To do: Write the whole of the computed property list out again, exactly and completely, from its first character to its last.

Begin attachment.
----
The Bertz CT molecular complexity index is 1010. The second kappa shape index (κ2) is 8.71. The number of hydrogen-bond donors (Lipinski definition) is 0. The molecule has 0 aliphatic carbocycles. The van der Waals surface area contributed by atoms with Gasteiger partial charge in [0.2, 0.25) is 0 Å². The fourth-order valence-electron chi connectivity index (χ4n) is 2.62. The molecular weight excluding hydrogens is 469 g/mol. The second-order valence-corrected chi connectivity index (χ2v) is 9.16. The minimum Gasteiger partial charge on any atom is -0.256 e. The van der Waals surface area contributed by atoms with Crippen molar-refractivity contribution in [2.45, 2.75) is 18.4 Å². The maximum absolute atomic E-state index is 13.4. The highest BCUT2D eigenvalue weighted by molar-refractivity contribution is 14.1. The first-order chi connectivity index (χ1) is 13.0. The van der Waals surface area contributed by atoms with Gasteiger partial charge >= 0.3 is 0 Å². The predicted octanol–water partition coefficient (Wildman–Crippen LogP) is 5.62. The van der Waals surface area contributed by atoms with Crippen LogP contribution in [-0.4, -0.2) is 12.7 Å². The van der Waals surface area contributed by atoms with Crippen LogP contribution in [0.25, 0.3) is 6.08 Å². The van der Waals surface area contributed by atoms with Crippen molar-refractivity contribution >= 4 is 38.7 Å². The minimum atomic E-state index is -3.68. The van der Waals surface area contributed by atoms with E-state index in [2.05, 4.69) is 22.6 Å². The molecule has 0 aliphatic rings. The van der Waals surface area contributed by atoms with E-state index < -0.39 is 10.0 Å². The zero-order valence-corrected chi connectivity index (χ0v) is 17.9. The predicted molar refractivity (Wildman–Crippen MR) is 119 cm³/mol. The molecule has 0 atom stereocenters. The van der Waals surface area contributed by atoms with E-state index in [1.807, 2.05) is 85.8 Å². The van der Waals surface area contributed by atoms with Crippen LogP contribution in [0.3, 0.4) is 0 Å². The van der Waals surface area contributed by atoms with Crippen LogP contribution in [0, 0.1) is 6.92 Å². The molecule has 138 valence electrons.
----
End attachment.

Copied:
The Bertz CT molecular complexity index is 1010. The second kappa shape index (κ2) is 8.71. The number of hydrogen-bond donors (Lipinski definition) is 0. The molecule has 0 aliphatic carbocycles. The van der Waals surface area contributed by atoms with Gasteiger partial charge in [0.2, 0.25) is 0 Å². The fourth-order valence-electron chi connectivity index (χ4n) is 2.62. The molecular weight excluding hydrogens is 469 g/mol. The second-order valence-corrected chi connectivity index (χ2v) is 9.16. The minimum Gasteiger partial charge on any atom is -0.256 e. The van der Waals surface area contributed by atoms with Crippen molar-refractivity contribution in [2.45, 2.75) is 18.4 Å². The maximum absolute atomic E-state index is 13.4. The highest BCUT2D eigenvalue weighted by molar-refractivity contribution is 14.1. The first-order chi connectivity index (χ1) is 13.0. The van der Waals surface area contributed by atoms with Gasteiger partial charge >= 0.3 is 0 Å². The predicted octanol–water partition coefficient (Wildman–Crippen LogP) is 5.62. The van der Waals surface area contributed by atoms with Crippen LogP contribution in [-0.4, -0.2) is 12.7 Å². The van der Waals surface area contributed by atoms with Crippen LogP contribution in [0.25, 0.3) is 6.08 Å². The van der Waals surface area contributed by atoms with Crippen molar-refractivity contribution >= 4 is 38.7 Å². The minimum atomic E-state index is -3.68. The van der Waals surface area contributed by atoms with E-state index in [2.05, 4.69) is 22.6 Å². The molecule has 0 aliphatic rings. The van der Waals surface area contributed by atoms with E-state index < -0.39 is 10.0 Å². The zero-order valence-corrected chi connectivity index (χ0v) is 17.9. The predicted molar refractivity (Wildman–Crippen MR) is 119 cm³/mol. The molecule has 0 atom stereocenters. The van der Waals surface area contributed by atoms with E-state index in [1.807, 2.05) is 85.8 Å². The van der Waals surface area contributed by atoms with Crippen LogP contribution in [0.3, 0.4) is 0 Å². The van der Waals surface area contributed by atoms with Crippen LogP contribution in [0, 0.1) is 6.92 Å². The molecule has 138 valence electrons.